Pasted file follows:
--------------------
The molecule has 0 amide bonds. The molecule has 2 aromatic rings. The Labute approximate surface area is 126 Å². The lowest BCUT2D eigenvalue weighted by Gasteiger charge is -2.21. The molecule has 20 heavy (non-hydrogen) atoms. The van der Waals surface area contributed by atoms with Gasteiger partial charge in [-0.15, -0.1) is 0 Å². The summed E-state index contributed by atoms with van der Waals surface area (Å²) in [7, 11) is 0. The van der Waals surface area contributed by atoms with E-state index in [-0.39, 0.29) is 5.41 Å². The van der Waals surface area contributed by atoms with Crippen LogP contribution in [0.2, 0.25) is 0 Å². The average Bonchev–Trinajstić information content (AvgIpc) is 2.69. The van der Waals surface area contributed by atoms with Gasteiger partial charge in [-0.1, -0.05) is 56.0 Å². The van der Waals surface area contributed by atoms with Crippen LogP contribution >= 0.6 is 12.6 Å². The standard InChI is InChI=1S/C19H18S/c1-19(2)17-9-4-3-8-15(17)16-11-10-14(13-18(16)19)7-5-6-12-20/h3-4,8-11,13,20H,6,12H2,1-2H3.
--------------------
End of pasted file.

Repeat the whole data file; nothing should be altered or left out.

The molecule has 0 amide bonds. The molecule has 2 aromatic rings. The Labute approximate surface area is 126 Å². The lowest BCUT2D eigenvalue weighted by Gasteiger charge is -2.21. The molecule has 20 heavy (non-hydrogen) atoms. The van der Waals surface area contributed by atoms with Gasteiger partial charge in [-0.15, -0.1) is 0 Å². The summed E-state index contributed by atoms with van der Waals surface area (Å²) in [7, 11) is 0. The van der Waals surface area contributed by atoms with E-state index in [-0.39, 0.29) is 5.41 Å². The van der Waals surface area contributed by atoms with Crippen LogP contribution in [0.2, 0.25) is 0 Å². The average Bonchev–Trinajstić information content (AvgIpc) is 2.69. The van der Waals surface area contributed by atoms with Gasteiger partial charge in [-0.1, -0.05) is 56.0 Å². The van der Waals surface area contributed by atoms with Crippen LogP contribution >= 0.6 is 12.6 Å². The standard InChI is InChI=1S/C19H18S/c1-19(2)17-9-4-3-8-15(17)16-11-10-14(13-18(16)19)7-5-6-12-20/h3-4,8-11,13,20H,6,12H2,1-2H3.